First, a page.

HollywoodChicago.com RSS   Facebook   HollywoodChicago.com on Twitter   Free Giveaway E-mail   

Video Game Review: Say Hello to a Very Little ‘Scarface’ for iOS

Printer-friendly versionPrinter-friendly versionE-mail page to friendE-mail page to friendPDF versionPDF version
No votes yet

CHICAGO – I wonder when Brian De Palma and Al Pacino were making “Scarface” if they had any idea how much of a phenomenon they were about to unleash on the world. “Scarface” is no mere movie. It has had more of a shelf life than most of the superhero, fantasy, and typically fan-centric films of its day. There are countless posters of Pacino littering the world and the iconic character has even made a foray into video games, including a recently-released version for iOS. Yes, now you can alternate marathon sessions of “Angry Birds” and “Fruit Ninja” with drug-running in Miami.

People love Tony Montana. And much of fan base for “Scarface” loves their smart phones. It’s a movie that’s always been hot with the young generation, one who uses their smart phones for everything but actual phone calls. And so it makes a little bit of sense to target the youth demo that loves “Scarface” with an iOS video game. However, there’s no denying that “Scarface” is a weird game. There aren’t many apps that replicate living the life of one of the most legendary crime lords in the history of cinema.

Photo credit: Fuse/Universal

Hothead Games and Universal have devised a unique experience that’s part action, part strategy, and even part sim in that you have to build an empire to keep making you the cash flow you need to run it. You choose the businesses and place them strategically in different locations and you can even customize Tony’s mansion down to the strategic defense systems required to take down potential enemies.

Photo credit: Fuse/Universal

“Scarface” incorporates actual voices and images from Brian De Palma’s film and uses them in over 96 missions with 40 different business across six different locations. I have some issues with “Scarface” but none of them are related to “bang for your buck.” This is a big game with a wide variety of gameplay options and references from the beloved source material that fans will love. If you’re a huge “Scarface” nut, it’s certainly a good value.

However, I’m not sure I can recommend it for anyone who’s not in love with the Pacino movie. The gameplay is repetitive and fails due to never becoming what all great iOS games need to be — addictive. The best game apps bring you back because you’re obsessed with a new high score or a faster completion time. “Scarface” is a bizarrely slow game, especially given its source material. There’s no urgency to keep going. Just minor curiosity.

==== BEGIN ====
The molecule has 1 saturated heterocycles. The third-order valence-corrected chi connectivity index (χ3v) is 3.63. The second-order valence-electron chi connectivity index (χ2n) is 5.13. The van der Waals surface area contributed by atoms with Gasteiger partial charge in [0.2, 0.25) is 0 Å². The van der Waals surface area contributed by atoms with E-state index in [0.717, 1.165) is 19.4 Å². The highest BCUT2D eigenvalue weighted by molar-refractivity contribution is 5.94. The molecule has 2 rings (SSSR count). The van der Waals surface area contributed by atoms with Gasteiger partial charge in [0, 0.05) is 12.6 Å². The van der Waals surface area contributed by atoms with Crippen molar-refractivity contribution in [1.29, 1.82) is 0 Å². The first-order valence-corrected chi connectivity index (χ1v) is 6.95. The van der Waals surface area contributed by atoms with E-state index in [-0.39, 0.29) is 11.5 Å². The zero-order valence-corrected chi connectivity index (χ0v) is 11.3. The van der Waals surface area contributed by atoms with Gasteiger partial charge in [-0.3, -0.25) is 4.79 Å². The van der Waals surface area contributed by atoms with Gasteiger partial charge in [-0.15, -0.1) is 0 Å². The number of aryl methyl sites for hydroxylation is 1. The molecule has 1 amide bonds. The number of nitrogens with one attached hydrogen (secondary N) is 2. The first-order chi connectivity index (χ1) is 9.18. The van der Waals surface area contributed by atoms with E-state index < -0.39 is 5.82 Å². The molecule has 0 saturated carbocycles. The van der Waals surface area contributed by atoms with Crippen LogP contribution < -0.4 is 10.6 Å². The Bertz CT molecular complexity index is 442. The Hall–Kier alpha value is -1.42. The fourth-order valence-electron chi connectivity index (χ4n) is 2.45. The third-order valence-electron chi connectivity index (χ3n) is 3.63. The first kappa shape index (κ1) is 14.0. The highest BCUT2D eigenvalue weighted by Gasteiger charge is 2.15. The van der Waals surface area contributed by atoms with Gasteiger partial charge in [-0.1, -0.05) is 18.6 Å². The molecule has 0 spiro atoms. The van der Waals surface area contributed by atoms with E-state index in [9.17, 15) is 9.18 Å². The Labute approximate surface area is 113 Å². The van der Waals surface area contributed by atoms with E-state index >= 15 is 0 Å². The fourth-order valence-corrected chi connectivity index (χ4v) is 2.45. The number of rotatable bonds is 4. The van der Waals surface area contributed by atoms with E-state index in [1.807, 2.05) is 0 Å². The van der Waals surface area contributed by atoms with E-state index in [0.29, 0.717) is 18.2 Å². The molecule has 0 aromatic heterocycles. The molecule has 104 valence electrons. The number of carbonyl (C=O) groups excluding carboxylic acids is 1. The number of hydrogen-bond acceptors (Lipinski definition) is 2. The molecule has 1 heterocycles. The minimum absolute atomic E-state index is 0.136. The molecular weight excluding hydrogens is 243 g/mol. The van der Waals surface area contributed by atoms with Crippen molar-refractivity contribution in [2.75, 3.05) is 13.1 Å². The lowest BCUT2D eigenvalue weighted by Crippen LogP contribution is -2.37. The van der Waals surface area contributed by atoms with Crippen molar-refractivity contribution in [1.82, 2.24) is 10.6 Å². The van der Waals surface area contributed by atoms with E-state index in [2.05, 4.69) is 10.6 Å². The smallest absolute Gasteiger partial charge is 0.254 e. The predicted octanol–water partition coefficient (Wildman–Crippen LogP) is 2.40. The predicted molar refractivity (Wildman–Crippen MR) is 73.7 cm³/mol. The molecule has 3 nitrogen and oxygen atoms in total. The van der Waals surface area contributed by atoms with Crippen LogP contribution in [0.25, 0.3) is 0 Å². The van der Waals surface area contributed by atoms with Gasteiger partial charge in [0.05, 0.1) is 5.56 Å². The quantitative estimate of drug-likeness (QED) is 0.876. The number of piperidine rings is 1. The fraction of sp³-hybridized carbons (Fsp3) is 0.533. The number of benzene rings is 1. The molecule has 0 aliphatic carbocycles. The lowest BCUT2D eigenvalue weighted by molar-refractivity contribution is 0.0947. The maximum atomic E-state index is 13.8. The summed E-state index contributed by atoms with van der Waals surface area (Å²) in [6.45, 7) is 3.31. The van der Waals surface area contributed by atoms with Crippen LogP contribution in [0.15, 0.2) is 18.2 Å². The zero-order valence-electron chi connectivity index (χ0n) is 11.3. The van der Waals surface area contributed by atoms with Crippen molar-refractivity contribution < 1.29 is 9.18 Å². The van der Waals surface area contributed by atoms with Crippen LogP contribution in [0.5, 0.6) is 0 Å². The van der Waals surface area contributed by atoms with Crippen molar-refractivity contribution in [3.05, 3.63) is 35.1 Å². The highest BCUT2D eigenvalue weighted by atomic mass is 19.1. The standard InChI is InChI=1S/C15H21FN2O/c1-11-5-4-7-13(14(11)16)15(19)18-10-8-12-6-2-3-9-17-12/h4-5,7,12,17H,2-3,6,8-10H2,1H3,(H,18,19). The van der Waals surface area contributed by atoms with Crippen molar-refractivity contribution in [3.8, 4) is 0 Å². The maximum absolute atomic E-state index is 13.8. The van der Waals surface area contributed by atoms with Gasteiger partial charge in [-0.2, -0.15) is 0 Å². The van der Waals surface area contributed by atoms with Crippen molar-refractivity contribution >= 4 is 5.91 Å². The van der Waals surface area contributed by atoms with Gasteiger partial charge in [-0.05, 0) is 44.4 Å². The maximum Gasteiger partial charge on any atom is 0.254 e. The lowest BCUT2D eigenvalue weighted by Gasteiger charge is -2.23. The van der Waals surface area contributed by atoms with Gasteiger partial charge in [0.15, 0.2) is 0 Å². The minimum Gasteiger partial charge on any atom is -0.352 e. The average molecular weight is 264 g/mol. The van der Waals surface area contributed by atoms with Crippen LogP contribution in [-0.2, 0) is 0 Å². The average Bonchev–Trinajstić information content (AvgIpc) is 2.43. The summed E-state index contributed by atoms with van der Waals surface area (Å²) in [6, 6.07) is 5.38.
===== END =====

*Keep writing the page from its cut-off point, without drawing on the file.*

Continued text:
Part of the problem is that “Scarface” is an action-based property on a system that doesn’t really support high-paced action. There’s something about tapping on an enemy that doesn’t really give the player the visceral thrill a game like this need to in order to work. It’s bizarrely slow at times as you simply wander your empire building up enough cash for another mission.

Ultimately, “Scarface” is an interesting attempt to bring a property to an audience that already adores it but wants to experience their adoration in a new way. Seen the movie, bought the poster, own a t-shirt, played the console games — for you, I recommend “Scarface.” Everyone else should go back to “Angry Birds.”

“Scarface” was released for iPad, iPhone, and iPod Touch on April 26, 2012.

HollywoodChicago.com content director Brian Tallerico

Content Director

Post new comment

The content of this field is kept private and will not be shown publicly.
This question is for testing whether you are a human visitor and to prevent spam submissions.
Enter the characters shown in the image.

Hot stories on the Web

User Login

Free Giveaway Mailing


  • Sherlock Holmes with David Arquette (teaser)

    CHICAGO – Different isn’t bad and might be great, but you’d better have an irrefutable reason to change what was never broken. Campy being the only word to accurately convey this alternate-reality version of Sherlock Holmes with an original script, writer Greg Kramer and director Andrew Shaver try too hard to be different without ever figuring out why.

  • Merry Widow, The

    CHICAGO – Standing up at the Lyric Opera house in Chicago is unusual before a show. But in this case, it was the night after a tragedy, and the operetta “The Merry Widow” – set in Paris, France, in 1905 – was about to unfold. The orchestra struck up La Marseillaise, a reminder that we’ll always have Paris.


HollywoodChicago.com on Twitter


HollywoodChicago.com Top Ten Discussions